Anna Gamvros, CIPP/A, CIPT, FIP, works in Hong Kong as a partner at Norton Rose Fulbright where she leads the technology and privacy team and co-heads the firm’s technology innovation practice for Asia. Gamvros has been in Hong Kong for 16 years and is co-chair of the IAPP’s Hong Kong KnowledgeNet as well as a member on the IAPP's Asia Advisory Board. The Privacy Advisor recently caught up with Gamvros, at the end of a typically long day, to find out how she views the privacy transformation in Asia and to learn a little about her, as well.
The Privacy Advisor: What about the last five years has surprised you about working in this industry, if anything? What has been different than you might have expected?
Gamvros: If you stepped back 10 years and looked forward, you would never have expected the last five years to be so fast moving and intense on privacy regulation. Looking back now, it almost doesn’t seem surprising. We’ve gone from a region that had a couple of countries with privacy laws, some of which were industry-specific and some of which were an omnibus of standalone privacy laws, to a quite heavily regulated environment where many countries have introduced privacy laws. What has surprised me is the speed at which all that has happened, especially in a region where privacy regulation, probably seven years ago, was not unheard of, but not common.
That said, at the moment, particularly in China, data is king. Any of the companies thriving in China's technology space are doing so on a gold mine of data.
The Privacy Advisory: What kinds of differences do you see between cultural privacy expectations in Asia and expectations in other regions of the world?
Gamvros: Privacy expectations have changed a lot in that same five year period, particularly the 10-year period. If you look at the last five years, the reason we’ve had a lot of development in the privacy regulation space has been a combination of political factors, business drive from countries who are trying to bring themselves on as outsourcing hubs, and from a lack of privacy laws that have resulted in countries being unable to protect individuals. It's the latter category, which has increased people's awareness and changed expectations of privacy rather than a fundamental human right. There is growing awareness amongst people that privacy and identity are particularly valuable.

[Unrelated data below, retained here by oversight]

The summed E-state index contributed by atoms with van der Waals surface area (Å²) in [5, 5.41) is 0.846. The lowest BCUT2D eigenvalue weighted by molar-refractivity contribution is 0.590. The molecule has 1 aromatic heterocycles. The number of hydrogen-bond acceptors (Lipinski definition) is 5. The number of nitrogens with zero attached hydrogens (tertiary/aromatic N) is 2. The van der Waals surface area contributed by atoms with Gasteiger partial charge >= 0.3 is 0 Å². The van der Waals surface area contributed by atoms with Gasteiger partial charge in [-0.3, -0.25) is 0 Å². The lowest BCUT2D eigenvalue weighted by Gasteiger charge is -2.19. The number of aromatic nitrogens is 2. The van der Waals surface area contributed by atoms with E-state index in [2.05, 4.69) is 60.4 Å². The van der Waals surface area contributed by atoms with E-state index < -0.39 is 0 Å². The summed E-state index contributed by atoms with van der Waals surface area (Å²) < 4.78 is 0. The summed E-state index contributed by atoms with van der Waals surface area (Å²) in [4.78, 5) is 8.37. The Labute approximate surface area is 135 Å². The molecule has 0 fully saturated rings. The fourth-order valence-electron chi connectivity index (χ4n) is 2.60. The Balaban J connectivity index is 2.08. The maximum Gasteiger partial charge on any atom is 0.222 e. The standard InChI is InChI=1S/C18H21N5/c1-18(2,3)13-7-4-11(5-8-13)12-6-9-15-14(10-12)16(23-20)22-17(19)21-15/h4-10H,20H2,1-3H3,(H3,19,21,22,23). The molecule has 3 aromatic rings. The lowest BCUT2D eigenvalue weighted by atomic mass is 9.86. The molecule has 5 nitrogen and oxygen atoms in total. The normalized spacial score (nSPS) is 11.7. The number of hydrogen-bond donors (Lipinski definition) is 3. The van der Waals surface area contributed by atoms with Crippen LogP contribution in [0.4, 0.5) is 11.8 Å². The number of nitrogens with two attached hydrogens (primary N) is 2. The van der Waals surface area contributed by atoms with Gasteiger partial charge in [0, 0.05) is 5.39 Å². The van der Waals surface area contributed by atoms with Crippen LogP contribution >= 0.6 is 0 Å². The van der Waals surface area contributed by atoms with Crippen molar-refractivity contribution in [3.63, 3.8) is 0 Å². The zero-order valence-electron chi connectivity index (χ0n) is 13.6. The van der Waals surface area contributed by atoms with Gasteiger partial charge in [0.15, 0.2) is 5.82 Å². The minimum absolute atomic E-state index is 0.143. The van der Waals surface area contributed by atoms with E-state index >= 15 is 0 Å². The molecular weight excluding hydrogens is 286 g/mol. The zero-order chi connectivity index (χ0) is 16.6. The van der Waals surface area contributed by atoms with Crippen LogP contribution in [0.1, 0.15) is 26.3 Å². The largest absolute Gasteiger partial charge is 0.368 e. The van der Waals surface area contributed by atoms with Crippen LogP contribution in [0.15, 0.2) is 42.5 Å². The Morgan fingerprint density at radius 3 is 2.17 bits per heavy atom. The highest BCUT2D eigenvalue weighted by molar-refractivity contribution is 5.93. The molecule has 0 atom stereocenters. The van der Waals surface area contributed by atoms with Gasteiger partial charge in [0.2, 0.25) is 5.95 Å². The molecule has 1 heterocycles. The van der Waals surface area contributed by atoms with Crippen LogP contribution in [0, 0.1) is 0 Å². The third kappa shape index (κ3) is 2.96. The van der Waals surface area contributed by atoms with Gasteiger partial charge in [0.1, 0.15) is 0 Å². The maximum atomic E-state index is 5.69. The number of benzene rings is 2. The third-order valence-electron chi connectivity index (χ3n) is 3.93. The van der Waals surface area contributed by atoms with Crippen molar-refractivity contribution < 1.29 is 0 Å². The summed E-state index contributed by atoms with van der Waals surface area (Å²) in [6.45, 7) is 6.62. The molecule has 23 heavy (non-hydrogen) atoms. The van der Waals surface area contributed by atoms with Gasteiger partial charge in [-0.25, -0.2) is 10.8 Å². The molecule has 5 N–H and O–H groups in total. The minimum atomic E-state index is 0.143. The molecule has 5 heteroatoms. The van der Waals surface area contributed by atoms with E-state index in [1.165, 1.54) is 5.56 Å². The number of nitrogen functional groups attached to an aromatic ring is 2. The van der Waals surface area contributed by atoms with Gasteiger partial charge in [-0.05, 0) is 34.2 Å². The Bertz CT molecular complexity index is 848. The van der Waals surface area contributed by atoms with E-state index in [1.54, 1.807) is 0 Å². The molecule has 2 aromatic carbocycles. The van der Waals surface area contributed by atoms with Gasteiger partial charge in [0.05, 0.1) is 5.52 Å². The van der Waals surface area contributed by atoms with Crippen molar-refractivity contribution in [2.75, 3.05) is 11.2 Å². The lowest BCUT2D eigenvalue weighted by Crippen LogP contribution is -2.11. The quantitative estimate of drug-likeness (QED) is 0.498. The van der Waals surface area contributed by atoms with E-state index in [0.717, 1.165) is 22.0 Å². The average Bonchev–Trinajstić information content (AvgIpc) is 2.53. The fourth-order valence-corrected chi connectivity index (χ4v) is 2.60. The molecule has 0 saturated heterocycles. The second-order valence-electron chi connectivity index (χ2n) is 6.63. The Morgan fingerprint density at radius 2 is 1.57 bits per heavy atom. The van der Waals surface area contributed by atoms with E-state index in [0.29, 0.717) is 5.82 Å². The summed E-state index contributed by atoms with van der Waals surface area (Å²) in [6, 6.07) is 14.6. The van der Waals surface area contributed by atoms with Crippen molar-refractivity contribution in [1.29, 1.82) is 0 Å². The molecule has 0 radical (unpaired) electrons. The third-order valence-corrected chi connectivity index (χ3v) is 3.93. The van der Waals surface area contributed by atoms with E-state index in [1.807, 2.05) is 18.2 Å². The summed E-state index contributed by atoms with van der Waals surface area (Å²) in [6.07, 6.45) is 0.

The Privacy Advisor: How is the job market in Asia for privacy pros?
Gamvros: With all that said, the job market is pretty good. Particularly in Hong Kong and Singapore, where you’ve long had regional hubs for legal teams, you now see them becoming regional hubs for privacy teams. Hong Kong has the oldest privacy regime in the region and while Singapore’s privacy regime and regulators are relatively new, it is one of the more developed. A few years ago, there were very few dedicated privacy professionals in Asia. I would see many people with privacy as a part of their role, but now you are seeing regional privacy leads in many organizations, creating a lot of opportunities for people to take on those roles. It’s quite a different landscape now.
The Privacy Advisor: Do you see a shift in the way innovators and technology companies are handling privacy in recent years?
Gamvros: As a general point, we are seeing more companies trying to utilize privacy as a competitive advantage. Rather than being data hungry all the time, companies are trying to give control back to their customers and make it part of their customer proposition. That said, at the moment, particularly in China, data is king. Any of the companies thriving in China's technology space are doing so on a gold mine of data.
The Privacy Advisor: Why do you volunteer with the IAPP?
Gamvros: For me, I really enjoy the community. I like bringing together privacy professionals who, in this region, can be quite isolated and without any real peer support. I always find that when I help coordinate events, people have a lot to talk about with peers who are in similar roles in other organizations. It creates an opportunity to get to know people who are doing privacy in the region.
The Privacy Advisor: What do you enjoy doing when you’re not working?
Gamvros: First and foremost is hanging out with my husband and kids. They don’t get enough time with me generally. Then on top of that, I’m quite a sporty person so I take on various sporting endeavors from time to time. My latest endeavor is obstacle racing, it’s trail racing combined with sliding through mud, under barbed wire, and climbing across monkey bars. It gets me out from behind my desk and into the great outdoors.
The Privacy Advisor: What’s your advice to newer privacy pros entering the field? How do they succeed?
Gamvros: Particularly in Asia, privacy professionals have a lot to learn with so much going on. Often, they are going to be the only person in their organization dealing with privacy, so getting to know your privacy peers is key. There is a lot of vagueness around what’s going on in the region, and I know from dealing with privacy professionals in different organizations that they give each other a lot of comfort by talking to others who are dealing with the same issues.
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